With vaping rates quadrupling among Kentucky teens, the Coalition for A Smoke-Free Tomorrow is holding a news conference and rally Tuesday at the Capitol Rotunda in Frankfort.
Chairman Ben Chandler wants an excise tax on vaping products to discourage their usage. The Coalition, made up of groups like the Foundation for a Healthy Kentucky, the Northern Kentucky Chamber and the Northern Kentucky Health Department, will announce a series of proposals Tuesday at a 10:00 a.m. news conference, including the tax.
"The principle thing is to try to increase the tax on e-cigarettes because we know what the data shows us - if you cause the product to be a little more expensive, usage will go down," says Chandler.
Rep. Kim Moser, R-Taylor Mill, announced this summer she would co-sponsor an e-cigarette excise tax. Moser will be at Tuesday's rally.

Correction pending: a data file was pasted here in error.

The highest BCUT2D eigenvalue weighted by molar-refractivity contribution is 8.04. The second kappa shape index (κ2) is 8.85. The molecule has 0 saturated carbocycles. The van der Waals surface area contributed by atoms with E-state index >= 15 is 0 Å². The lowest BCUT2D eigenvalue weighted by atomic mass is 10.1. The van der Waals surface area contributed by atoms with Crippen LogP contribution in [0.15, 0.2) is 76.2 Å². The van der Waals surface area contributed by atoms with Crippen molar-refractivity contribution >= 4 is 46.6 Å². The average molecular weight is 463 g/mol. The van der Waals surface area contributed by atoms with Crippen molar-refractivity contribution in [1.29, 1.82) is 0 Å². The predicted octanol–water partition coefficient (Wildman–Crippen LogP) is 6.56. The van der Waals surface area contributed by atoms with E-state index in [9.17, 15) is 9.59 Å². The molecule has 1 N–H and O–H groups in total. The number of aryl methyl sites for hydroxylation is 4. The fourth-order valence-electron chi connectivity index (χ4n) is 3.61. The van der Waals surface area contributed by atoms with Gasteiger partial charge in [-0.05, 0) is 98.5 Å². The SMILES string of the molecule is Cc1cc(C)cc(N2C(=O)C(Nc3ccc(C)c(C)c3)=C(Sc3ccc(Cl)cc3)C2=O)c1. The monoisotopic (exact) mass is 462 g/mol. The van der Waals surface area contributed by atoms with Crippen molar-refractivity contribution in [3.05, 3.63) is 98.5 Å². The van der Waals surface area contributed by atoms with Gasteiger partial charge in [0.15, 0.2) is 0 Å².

Chandler is worried vaping is a gateway to other drugs. "Middle schoolers and high schoolers, all of their brains are still developing," he says. "It causes a developing brain to be more likely to be addicted to other things in the future. I know especially in the northern part of the state, we have a tremendous problem with opioid use."
On Jan. 10 the state announced its "first probable fatality related to vaping." The Kentucky Department for Public Health says it was a man in his 20s.
The death comes as a Cincinnati FDA lab continues to analyze vaping samples for a broad range of chemicals including nicotine, THC, other cannabinoids, along with cutting agents/diluents and other additives, pesticides, opioids, poisons, heavy metals and toxins.
The FDA confirms the Forensic Chemistry Center is one of the labs doing the testing. A spokesman tells WVXU, "Every day the FDA and partners are gathering more information and seek to use that information to better understand the relationship between any specific products or substances and the reported illnesses.
To date, the CDC reports 57 people have died nationwide from illnesses related to vaping.